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$20 million penalty for misleading conduct

The Federal Court has ordered two subsidiaries of social media giant Meta, Facebook Israel and Onavo Inc, to each pay $10 million for engaging in conduct liable to mislead in breach of the Australian Consumer Law.

The Court declared that the two companies engaged in conduct liable to mislead the public in promotions for the Onavo Protect app, by failing to adequately disclose that users’ data would be used for purposes other than providing Onavo Protect, including Meta’s commercial purposes.

Onavo Protect, a free app providing a virtual private network (VPN) service, was installed more than 270,000 times by Australian users between February 2016 and October 2017.

In Google and Apple App Store listings, Onavo Protect was promoted as a product that would keep users’ data protected and safe, for example with language such as “Use a free, fast and secure VPN to protect personal information” and “Helps Keep You and Your Data Safe”.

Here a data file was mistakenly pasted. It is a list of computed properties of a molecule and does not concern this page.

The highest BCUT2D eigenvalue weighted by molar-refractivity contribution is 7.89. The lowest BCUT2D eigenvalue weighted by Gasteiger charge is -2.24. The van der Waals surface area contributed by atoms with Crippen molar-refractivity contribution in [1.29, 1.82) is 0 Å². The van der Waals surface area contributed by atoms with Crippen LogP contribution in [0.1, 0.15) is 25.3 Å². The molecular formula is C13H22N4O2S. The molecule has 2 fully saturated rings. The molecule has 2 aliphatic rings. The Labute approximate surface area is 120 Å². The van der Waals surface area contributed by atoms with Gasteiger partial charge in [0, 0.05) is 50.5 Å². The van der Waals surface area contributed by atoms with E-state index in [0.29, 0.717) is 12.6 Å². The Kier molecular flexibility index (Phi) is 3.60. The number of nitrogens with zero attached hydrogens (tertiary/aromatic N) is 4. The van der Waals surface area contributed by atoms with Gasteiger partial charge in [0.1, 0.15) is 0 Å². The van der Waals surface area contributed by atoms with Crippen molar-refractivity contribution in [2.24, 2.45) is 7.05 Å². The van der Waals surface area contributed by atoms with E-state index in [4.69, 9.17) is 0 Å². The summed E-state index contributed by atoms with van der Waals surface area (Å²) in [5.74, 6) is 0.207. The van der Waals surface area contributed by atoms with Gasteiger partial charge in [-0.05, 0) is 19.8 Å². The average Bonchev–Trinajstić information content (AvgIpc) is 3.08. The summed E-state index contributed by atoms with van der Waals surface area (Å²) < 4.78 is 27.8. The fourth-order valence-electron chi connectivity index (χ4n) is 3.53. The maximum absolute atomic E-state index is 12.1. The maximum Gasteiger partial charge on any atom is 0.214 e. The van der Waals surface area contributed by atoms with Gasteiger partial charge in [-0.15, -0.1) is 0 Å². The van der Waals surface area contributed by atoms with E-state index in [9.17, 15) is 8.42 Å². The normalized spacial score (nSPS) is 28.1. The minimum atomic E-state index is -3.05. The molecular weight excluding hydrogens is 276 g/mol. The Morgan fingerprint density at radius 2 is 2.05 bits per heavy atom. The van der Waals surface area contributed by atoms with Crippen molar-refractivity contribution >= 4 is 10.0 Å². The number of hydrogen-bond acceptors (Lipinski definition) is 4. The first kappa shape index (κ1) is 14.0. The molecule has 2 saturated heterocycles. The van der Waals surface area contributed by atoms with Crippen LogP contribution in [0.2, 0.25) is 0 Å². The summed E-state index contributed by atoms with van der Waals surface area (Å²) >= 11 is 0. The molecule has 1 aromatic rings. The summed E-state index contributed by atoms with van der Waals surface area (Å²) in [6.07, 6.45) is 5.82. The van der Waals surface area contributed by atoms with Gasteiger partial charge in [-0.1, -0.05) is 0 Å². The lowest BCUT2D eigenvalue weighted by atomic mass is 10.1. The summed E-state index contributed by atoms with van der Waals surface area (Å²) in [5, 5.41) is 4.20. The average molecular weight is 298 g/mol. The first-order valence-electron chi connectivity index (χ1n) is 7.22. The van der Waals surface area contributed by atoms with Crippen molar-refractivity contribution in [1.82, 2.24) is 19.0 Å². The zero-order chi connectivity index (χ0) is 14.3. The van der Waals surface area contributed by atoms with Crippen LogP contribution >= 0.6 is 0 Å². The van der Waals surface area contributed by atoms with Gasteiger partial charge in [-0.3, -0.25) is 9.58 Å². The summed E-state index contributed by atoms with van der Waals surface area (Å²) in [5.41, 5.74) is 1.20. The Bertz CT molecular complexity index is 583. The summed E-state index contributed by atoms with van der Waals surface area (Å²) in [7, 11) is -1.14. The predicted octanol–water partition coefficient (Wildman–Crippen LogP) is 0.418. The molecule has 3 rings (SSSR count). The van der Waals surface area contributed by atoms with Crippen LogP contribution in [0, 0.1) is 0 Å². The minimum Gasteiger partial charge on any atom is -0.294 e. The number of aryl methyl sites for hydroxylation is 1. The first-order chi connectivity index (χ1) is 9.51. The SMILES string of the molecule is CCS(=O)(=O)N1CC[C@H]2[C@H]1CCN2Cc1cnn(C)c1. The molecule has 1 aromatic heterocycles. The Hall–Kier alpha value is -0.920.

In fact, Onavo and Facebook Israel shared the personal activity data from users collected by the app in anonymised and aggregated form with parent company Meta (then known as Facebook Inc) for commercial benefit.

“We took this case knowing that many consumers are concerned about how their data is captured, stored and used by digital platforms. We believe Australian consumers should be able to make an informed choice about what happens to their data based on clear information that is not misleading,” ACCC Chair Gina Cass-Gottlieb said.

Anonymised and aggregated data shared with Meta included data about users’ internet and app activity, such as records of every app they accessed and time they spent using those apps. This was used to support Meta’s market research activities.

In joint submissions to the Court, Facebook Israel and Onavo agreed that the App Store listings conveyed that Onavo Protect users’ data would only be used to provide the Onavo Protect VPN. The listings did not mention that data collected by Onavo Protect about its Australian users’ online activities was also used for other purposes, including as a ‘business intelligence tool’.

“In the case of the Onavo Protect app, we were concerned that consumers seeking to protect their privacy through a virtual private network were not clearly told that in downloading and using this app they were actually facilitating the use of their data for Meta’s commercial benefit,” Ms Cass-Gottlieb said.

Facebook Israel and Onavo were also ordered to pay a contribution to the ACCC’s costs and consented to the declarations and costs order and made joint submissions with the ACCC in relation to penalties.

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